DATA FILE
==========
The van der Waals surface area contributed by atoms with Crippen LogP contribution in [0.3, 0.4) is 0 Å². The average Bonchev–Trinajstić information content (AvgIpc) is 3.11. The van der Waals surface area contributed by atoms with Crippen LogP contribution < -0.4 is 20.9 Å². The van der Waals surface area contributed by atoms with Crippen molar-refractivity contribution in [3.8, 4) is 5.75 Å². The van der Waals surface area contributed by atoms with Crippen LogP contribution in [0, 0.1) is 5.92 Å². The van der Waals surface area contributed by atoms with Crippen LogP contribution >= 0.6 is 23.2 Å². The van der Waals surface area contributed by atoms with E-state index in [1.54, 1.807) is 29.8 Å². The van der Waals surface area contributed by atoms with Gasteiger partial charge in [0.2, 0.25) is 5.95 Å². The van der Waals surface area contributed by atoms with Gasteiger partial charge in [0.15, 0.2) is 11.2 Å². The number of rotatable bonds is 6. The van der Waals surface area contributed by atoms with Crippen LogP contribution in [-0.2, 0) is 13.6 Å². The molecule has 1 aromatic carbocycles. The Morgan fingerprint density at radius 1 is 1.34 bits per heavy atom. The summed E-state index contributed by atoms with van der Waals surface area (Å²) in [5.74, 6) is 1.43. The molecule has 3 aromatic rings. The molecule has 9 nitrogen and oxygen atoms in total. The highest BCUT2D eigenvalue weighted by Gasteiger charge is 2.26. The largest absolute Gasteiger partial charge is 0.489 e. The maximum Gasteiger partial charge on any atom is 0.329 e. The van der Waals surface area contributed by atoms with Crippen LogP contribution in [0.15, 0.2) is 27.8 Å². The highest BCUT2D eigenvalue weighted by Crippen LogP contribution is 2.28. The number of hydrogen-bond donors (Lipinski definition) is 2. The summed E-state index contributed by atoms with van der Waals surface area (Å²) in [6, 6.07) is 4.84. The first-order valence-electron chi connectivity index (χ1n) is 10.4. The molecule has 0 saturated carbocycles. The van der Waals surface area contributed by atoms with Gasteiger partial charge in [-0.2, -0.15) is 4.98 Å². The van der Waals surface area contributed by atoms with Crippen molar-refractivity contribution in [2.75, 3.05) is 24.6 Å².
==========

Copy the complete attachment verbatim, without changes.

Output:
The van der Waals surface area contributed by atoms with Crippen LogP contribution in [0.3, 0.4) is 0 Å². The average Bonchev–Trinajstić information content (AvgIpc) is 3.11. The van der Waals surface area contributed by atoms with Crippen LogP contribution < -0.4 is 20.9 Å². The van der Waals surface area contributed by atoms with Crippen molar-refractivity contribution in [3.8, 4) is 5.75 Å². The van der Waals surface area contributed by atoms with Crippen LogP contribution in [0, 0.1) is 5.92 Å². The van der Waals surface area contributed by atoms with Crippen LogP contribution >= 0.6 is 23.2 Å². The van der Waals surface area contributed by atoms with E-state index in [1.54, 1.807) is 29.8 Å². The van der Waals surface area contributed by atoms with Gasteiger partial charge in [0.2, 0.25) is 5.95 Å². The van der Waals surface area contributed by atoms with Gasteiger partial charge in [0.15, 0.2) is 11.2 Å². The number of rotatable bonds is 6. The van der Waals surface area contributed by atoms with Crippen LogP contribution in [-0.2, 0) is 13.6 Å². The molecule has 1 aromatic carbocycles. The Morgan fingerprint density at radius 1 is 1.34 bits per heavy atom. The summed E-state index contributed by atoms with van der Waals surface area (Å²) in [5.74, 6) is 1.43. The molecule has 3 aromatic rings. The molecule has 9 nitrogen and oxygen atoms in total. The highest BCUT2D eigenvalue weighted by Gasteiger charge is 2.26. The largest absolute Gasteiger partial charge is 0.489 e. The maximum Gasteiger partial charge on any atom is 0.329 e. The van der Waals surface area contributed by atoms with Crippen LogP contribution in [0.15, 0.2) is 27.8 Å². The highest BCUT2D eigenvalue weighted by Crippen LogP contribution is 2.28. The number of hydrogen-bond donors (Lipinski definition) is 2. The summed E-state index contributed by atoms with van der Waals surface area (Å²) in [6, 6.07) is 4.84. The first-order valence-electron chi connectivity index (χ1n) is 10.4. The molecule has 0 saturated carbocycles. The van der Waals surface area contributed by atoms with Gasteiger partial charge in [-0.2, -0.15) is 4.98 Å². The van der Waals surface area contributed by atoms with Crippen molar-refractivity contribution in [2.75, 3.05) is 24.6 Å².